I have learned through my years as a counselor that I’m not the only one who fears coming back to God. The shame of sin keeps many people out of church and fellowship with God. Many times we rely on what other people think about us to conclude what God must think of us. Since we are human, and only know other humans, we have the propensity to attribute human characteristics to God. We conclude things such as, “If my Christian friends didn’t accept me because of what I’m struggling with, then that must mean God won’t accept me either.”

The great news is God is unlike anyone you or I have ever known! Isaiah 55:9 says, “For as the heavens are higher than the earth, so are My ways higher than your ways, And My thoughts than your thoughts.” God’s thoughts and ways are beyond our comprehension. His plan for us is big enough to include our mess-ups. God is not confined by time, place, or our decisions. His heart and desire is for us to come back to Him regardless of what we have done. We can become discouraged when we focus on our sin instead of God’s power. But the hope of the gospel is God loves to redeem people, in fact, He specializes in it!

lost and foundMy favorite story in the Bible is The Prodigal Son (Luke 15). The most powerful verse is Luke 15:22, “So he got up and came to his father. ‘But while he was still a long way off, his father saw him and felt compassion for him, and ran and embraced him and kissed him.” When we desire to come back to the Father, God runs to embrace us. If you’re wondering if God wants you back, He does! God is not mad at you. God desperately wants a relationship with you. I never could have imagined how God could redeem my life after my “lost years”. I can say with confidence He wants to do the same in your life. Will you come back to the Father who loves you?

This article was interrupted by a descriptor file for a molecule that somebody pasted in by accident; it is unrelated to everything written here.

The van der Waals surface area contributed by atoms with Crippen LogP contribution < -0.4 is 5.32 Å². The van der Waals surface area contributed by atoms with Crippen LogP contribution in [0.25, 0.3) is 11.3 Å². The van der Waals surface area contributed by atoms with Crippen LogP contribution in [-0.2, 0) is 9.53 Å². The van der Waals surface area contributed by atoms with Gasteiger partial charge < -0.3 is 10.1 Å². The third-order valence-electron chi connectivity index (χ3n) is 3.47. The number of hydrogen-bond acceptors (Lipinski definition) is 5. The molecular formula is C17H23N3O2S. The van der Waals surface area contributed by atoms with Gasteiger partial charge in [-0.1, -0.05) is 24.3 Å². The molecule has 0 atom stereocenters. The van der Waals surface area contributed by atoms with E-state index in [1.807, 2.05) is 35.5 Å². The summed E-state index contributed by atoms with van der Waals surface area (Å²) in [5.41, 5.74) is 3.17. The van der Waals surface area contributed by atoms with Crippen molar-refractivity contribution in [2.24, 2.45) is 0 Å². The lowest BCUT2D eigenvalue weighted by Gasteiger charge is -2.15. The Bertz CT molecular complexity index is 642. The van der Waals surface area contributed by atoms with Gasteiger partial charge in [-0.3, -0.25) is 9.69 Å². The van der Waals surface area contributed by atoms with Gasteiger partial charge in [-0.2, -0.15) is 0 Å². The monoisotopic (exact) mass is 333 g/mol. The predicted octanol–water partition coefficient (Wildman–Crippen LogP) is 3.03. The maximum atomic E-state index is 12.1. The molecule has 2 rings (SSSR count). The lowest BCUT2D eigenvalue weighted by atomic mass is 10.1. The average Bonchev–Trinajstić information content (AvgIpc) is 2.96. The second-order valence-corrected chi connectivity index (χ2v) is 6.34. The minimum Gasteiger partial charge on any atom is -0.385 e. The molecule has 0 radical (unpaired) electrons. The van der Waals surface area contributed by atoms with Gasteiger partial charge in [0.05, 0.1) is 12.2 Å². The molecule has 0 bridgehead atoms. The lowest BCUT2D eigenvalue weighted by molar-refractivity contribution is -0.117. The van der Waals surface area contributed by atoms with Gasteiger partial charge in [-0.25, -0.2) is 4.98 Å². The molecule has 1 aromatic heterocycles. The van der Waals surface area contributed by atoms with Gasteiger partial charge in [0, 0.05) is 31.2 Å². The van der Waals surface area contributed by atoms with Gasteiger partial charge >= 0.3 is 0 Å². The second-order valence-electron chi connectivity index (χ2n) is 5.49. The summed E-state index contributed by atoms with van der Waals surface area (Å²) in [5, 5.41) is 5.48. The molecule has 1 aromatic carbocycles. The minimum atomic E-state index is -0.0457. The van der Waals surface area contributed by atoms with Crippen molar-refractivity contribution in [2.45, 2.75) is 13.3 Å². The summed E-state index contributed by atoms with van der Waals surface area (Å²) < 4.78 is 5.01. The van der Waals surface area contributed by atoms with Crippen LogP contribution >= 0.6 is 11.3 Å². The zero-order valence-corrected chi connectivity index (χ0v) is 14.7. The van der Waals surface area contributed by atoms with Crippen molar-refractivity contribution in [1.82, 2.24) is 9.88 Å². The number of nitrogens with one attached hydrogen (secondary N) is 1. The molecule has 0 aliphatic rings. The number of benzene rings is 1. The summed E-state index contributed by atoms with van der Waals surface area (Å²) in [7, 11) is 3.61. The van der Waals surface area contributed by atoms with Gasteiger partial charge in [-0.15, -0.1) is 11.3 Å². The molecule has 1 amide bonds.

About the Writer:
Julia is a counselor at Meier Clinics where she specializes in treating teenagers and women struggling with eating disorders, depression, anxiety & self-harm. She is the Teaching and Creative Consultant for the Student Ministry at First Baptist Dallas and a professional youth speaker for Just Say Yes. Julia has served in student ministry alongside her husband for the past 7 years. Julia has a heart to see people experience the same freedom through Christ that she has experienced!

Gracious Justice

What is justice?

Where does it come from?

Who decides if something is just or unjust?